Videos and podcasts: Videos and podcasts are the most effective form of content to use and helps drive leads. A video or podcast is a visual or audio clip that is informative and engaging. More importantly, it has all the same information that may be contained in an e-book, but in a more visually engaging product. With a video or podcast, leads can both see and listen to the message that is being delivered, which makes it much more effective than anything that is just written. Regardless of the platform, the most important quality is that the content needs to be attractive enough for potential leads to input their personal information. If there is no draw to the content, then no one will request it, and the content gate will fail.

What Types of Data Should Be Collected?

The information that should be requested depends entirely on the business but should be customized to help further the sales process. Basic information like the lead’s name, address, contact phone and email should always be requested. Having a more in-depth questionnaire will help you further understand the needs of the lead. For example, a real estate agent could ask questions that pertain to the type and size of home the lead is looking for. An accountant could ask questions about the lead’s business structure and its annual sales. Having too many questions could dissuade leads from inputting their information; although a questionnaire can be in-depth, it should not be too long. Other data can be collected at the back end of the incentive offer, after the lead has either downloaded or viewed the content. This information can be in the form of feedback or another incentive request to collect even more content. This can also be the part where the lead can ask the business to make contact or schedule an appointment.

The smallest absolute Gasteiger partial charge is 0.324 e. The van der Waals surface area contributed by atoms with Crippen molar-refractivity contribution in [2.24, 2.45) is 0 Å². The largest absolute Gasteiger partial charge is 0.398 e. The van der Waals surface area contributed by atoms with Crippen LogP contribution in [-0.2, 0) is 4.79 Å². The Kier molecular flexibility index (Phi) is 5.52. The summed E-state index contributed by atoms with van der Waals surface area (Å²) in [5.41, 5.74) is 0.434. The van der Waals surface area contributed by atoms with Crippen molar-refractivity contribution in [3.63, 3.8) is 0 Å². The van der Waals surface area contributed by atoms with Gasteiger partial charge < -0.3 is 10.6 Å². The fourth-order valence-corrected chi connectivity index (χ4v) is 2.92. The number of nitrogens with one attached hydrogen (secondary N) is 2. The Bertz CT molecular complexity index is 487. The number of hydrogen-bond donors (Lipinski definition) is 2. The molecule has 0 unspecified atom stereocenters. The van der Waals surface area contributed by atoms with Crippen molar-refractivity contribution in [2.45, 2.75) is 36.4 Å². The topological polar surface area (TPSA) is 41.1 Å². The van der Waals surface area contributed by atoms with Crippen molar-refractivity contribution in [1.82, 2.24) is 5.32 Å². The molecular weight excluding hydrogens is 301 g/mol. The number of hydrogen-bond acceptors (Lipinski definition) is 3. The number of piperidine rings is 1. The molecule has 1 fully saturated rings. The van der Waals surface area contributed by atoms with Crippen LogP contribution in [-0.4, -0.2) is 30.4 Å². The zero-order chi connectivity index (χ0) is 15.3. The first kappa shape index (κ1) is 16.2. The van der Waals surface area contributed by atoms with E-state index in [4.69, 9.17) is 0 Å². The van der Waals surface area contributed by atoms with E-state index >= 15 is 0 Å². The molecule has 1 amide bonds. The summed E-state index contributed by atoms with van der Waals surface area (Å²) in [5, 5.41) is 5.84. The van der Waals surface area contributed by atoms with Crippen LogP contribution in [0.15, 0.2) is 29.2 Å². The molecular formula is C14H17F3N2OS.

Crafting the Right Call to Action

A call to action is extremely important when using content gating marketing. The call to action can potentially make or break the potential lead. The first call to action is the incentive to request the content. Leads should not be able to just download or view the desirable content without contributing their personal information. Calls to action need to demonstrate that when requesting the information, the lead will get some value. Calls to action should also convey urgency, as the lead could potentially never visit the website again. The wording of a call to action is also very important. Having a button that says “submit” or “read more” does not have any urgency or importance. Instead, words like “Click here for your FREE report” or “Yes, I’d like to know how to lower my taxes” are much better actionable examples. The second call to action will be after the lead downloads or views the content. This needs to be highly visible and easy for the lead to find; otherwise, it has a high change of being overlooked. Like the first call to action, this needs to have similar wording that drives the lead to take further action. A lead should want to follow up or get more information. Otherwise, the lead could be just looking for free information and eventually lose interest in the product or service.

References & Resources